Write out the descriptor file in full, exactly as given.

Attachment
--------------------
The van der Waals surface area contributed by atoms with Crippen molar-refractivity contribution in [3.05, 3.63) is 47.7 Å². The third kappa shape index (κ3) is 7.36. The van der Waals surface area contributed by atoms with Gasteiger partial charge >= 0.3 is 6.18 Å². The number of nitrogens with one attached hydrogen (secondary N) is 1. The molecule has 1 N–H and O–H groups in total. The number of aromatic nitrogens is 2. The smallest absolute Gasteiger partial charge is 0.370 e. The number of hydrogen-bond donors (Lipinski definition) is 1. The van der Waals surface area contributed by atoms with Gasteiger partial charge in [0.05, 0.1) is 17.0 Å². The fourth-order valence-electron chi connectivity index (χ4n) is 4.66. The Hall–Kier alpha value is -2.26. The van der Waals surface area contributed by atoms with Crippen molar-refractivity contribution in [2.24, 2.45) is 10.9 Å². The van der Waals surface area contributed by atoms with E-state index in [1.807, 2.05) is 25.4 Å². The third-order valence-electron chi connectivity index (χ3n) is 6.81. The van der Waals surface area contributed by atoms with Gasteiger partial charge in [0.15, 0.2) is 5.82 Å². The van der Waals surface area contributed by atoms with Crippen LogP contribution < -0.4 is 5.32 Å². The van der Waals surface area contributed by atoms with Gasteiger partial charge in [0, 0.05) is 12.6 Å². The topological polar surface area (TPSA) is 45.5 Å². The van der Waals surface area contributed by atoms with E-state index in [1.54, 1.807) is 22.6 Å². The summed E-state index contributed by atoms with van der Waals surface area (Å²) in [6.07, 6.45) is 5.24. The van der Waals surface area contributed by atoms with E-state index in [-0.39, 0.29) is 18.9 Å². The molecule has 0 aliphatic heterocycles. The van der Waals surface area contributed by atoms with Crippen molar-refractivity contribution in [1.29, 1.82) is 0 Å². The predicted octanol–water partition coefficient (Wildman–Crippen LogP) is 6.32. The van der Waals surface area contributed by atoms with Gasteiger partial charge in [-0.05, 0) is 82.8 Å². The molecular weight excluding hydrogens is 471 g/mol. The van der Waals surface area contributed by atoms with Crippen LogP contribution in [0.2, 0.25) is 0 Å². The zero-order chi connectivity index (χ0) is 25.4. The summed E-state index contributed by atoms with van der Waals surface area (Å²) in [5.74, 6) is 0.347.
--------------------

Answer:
The van der Waals surface area contributed by atoms with Crippen molar-refractivity contribution in [3.05, 3.63) is 47.7 Å². The third kappa shape index (κ3) is 7.36. The van der Waals surface area contributed by atoms with Gasteiger partial charge >= 0.3 is 6.18 Å². The number of nitrogens with one attached hydrogen (secondary N) is 1. The molecule has 1 N–H and O–H groups in total. The number of aromatic nitrogens is 2. The smallest absolute Gasteiger partial charge is 0.370 e. The number of hydrogen-bond donors (Lipinski definition) is 1. The van der Waals surface area contributed by atoms with Gasteiger partial charge in [0.05, 0.1) is 17.0 Å². The fourth-order valence-electron chi connectivity index (χ4n) is 4.66. The Hall–Kier alpha value is -2.26. The van der Waals surface area contributed by atoms with Crippen molar-refractivity contribution in [2.24, 2.45) is 10.9 Å². The van der Waals surface area contributed by atoms with E-state index in [1.807, 2.05) is 25.4 Å². The third-order valence-electron chi connectivity index (χ3n) is 6.81. The van der Waals surface area contributed by atoms with Gasteiger partial charge in [0.15, 0.2) is 5.82 Å². The van der Waals surface area contributed by atoms with Crippen LogP contribution < -0.4 is 5.32 Å². The van der Waals surface area contributed by atoms with Gasteiger partial charge in [0, 0.05) is 12.6 Å². The topological polar surface area (TPSA) is 45.5 Å². The van der Waals surface area contributed by atoms with E-state index in [1.54, 1.807) is 22.6 Å². The summed E-state index contributed by atoms with van der Waals surface area (Å²) in [6.07, 6.45) is 5.24. The van der Waals surface area contributed by atoms with E-state index in [-0.39, 0.29) is 18.9 Å². The molecule has 0 aliphatic heterocycles. The van der Waals surface area contributed by atoms with Crippen molar-refractivity contribution in [1.29, 1.82) is 0 Å². The predicted octanol–water partition coefficient (Wildman–Crippen LogP) is 6.32. The van der Waals surface area contributed by atoms with Gasteiger partial charge in [-0.05, 0) is 82.8 Å². The molecular weight excluding hydrogens is 471 g/mol. The van der Waals surface area contributed by atoms with Crippen LogP contribution in [0.2, 0.25) is 0 Å². The zero-order chi connectivity index (χ0) is 25.4. The summed E-state index contributed by atoms with van der Waals surface area (Å²) in [5.74, 6) is 0.347.